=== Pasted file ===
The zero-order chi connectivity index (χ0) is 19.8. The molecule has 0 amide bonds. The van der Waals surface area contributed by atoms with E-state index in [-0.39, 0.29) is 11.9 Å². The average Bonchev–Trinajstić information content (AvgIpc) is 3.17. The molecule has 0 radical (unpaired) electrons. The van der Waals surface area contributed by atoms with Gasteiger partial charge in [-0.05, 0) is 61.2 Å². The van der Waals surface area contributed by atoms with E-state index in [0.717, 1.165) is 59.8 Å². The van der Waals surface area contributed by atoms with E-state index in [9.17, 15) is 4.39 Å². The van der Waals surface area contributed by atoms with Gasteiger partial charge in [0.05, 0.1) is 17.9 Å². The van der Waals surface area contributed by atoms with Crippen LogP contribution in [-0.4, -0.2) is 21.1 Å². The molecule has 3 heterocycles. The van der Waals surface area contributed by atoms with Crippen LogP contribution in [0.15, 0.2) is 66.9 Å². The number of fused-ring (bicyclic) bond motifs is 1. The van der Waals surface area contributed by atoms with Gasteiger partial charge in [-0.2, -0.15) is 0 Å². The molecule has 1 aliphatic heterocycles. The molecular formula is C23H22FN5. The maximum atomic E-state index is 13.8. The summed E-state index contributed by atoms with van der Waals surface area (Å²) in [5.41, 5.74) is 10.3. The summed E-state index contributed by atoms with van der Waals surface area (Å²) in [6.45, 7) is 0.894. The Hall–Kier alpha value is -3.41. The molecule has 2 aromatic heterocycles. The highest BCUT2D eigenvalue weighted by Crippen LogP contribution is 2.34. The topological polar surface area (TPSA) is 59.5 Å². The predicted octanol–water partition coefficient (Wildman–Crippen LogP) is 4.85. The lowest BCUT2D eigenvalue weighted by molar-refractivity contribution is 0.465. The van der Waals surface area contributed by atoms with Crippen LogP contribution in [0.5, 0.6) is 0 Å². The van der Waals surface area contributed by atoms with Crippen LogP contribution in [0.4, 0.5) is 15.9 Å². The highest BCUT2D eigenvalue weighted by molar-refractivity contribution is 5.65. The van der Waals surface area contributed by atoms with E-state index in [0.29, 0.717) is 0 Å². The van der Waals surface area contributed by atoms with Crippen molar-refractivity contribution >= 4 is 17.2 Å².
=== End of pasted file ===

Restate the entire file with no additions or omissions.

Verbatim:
The zero-order chi connectivity index (χ0) is 19.8. The molecule has 0 amide bonds. The van der Waals surface area contributed by atoms with E-state index in [-0.39, 0.29) is 11.9 Å². The average Bonchev–Trinajstić information content (AvgIpc) is 3.17. The molecule has 0 radical (unpaired) electrons. The van der Waals surface area contributed by atoms with Gasteiger partial charge in [-0.05, 0) is 61.2 Å². The van der Waals surface area contributed by atoms with E-state index in [0.717, 1.165) is 59.8 Å². The van der Waals surface area contributed by atoms with E-state index in [9.17, 15) is 4.39 Å². The van der Waals surface area contributed by atoms with Gasteiger partial charge in [0.05, 0.1) is 17.9 Å². The van der Waals surface area contributed by atoms with Crippen LogP contribution in [-0.4, -0.2) is 21.1 Å². The molecule has 3 heterocycles. The van der Waals surface area contributed by atoms with Crippen LogP contribution in [0.15, 0.2) is 66.9 Å². The number of fused-ring (bicyclic) bond motifs is 1. The van der Waals surface area contributed by atoms with Gasteiger partial charge in [-0.2, -0.15) is 0 Å². The molecule has 1 aliphatic heterocycles. The molecular formula is C23H22FN5. The maximum atomic E-state index is 13.8. The summed E-state index contributed by atoms with van der Waals surface area (Å²) in [5.41, 5.74) is 10.3. The summed E-state index contributed by atoms with van der Waals surface area (Å²) in [6.45, 7) is 0.894. The Hall–Kier alpha value is -3.41. The molecule has 2 aromatic heterocycles. The highest BCUT2D eigenvalue weighted by Crippen LogP contribution is 2.34. The topological polar surface area (TPSA) is 59.5 Å². The predicted octanol–water partition coefficient (Wildman–Crippen LogP) is 4.85. The lowest BCUT2D eigenvalue weighted by molar-refractivity contribution is 0.465. The van der Waals surface area contributed by atoms with Crippen LogP contribution in [0.5, 0.6) is 0 Å². The van der Waals surface area contributed by atoms with Crippen LogP contribution in [0.4, 0.5) is 15.9 Å². The highest BCUT2D eigenvalue weighted by molar-refractivity contribution is 5.65. The van der Waals surface area contributed by atoms with E-state index in [0.29, 0.717) is 0 Å². The van der Waals surface area contributed by atoms with Crippen molar-refractivity contribution >= 4 is 17.2 Å².